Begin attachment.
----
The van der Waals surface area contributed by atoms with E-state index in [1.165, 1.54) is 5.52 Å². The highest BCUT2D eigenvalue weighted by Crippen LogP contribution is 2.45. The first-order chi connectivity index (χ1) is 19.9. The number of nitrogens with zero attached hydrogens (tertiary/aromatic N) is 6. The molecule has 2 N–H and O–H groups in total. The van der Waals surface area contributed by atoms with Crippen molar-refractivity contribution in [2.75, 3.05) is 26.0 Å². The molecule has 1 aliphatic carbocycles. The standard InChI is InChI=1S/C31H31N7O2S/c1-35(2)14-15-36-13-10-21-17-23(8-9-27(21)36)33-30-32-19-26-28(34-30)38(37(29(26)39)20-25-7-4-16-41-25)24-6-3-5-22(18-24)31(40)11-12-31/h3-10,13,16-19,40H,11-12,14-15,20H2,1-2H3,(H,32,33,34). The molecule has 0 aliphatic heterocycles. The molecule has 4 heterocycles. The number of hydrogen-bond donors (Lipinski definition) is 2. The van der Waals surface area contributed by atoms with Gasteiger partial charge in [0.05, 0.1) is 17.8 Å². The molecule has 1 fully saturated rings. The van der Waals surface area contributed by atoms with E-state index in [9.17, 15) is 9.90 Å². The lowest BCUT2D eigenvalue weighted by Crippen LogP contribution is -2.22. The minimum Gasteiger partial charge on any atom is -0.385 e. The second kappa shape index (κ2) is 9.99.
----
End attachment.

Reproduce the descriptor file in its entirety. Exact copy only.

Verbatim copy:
The van der Waals surface area contributed by atoms with E-state index in [1.165, 1.54) is 5.52 Å². The highest BCUT2D eigenvalue weighted by Crippen LogP contribution is 2.45. The first-order chi connectivity index (χ1) is 19.9. The number of nitrogens with zero attached hydrogens (tertiary/aromatic N) is 6. The molecule has 2 N–H and O–H groups in total. The van der Waals surface area contributed by atoms with Crippen molar-refractivity contribution in [2.75, 3.05) is 26.0 Å². The molecule has 1 aliphatic carbocycles. The standard InChI is InChI=1S/C31H31N7O2S/c1-35(2)14-15-36-13-10-21-17-23(8-9-27(21)36)33-30-32-19-26-28(34-30)38(37(29(26)39)20-25-7-4-16-41-25)24-6-3-5-22(18-24)31(40)11-12-31/h3-10,13,16-19,40H,11-12,14-15,20H2,1-2H3,(H,32,33,34). The molecule has 0 aliphatic heterocycles. The molecule has 4 heterocycles. The number of hydrogen-bond donors (Lipinski definition) is 2. The van der Waals surface area contributed by atoms with Gasteiger partial charge in [0.05, 0.1) is 17.8 Å². The molecule has 1 fully saturated rings. The van der Waals surface area contributed by atoms with E-state index in [9.17, 15) is 9.90 Å². The lowest BCUT2D eigenvalue weighted by Crippen LogP contribution is -2.22. The minimum Gasteiger partial charge on any atom is -0.385 e. The second kappa shape index (κ2) is 9.99.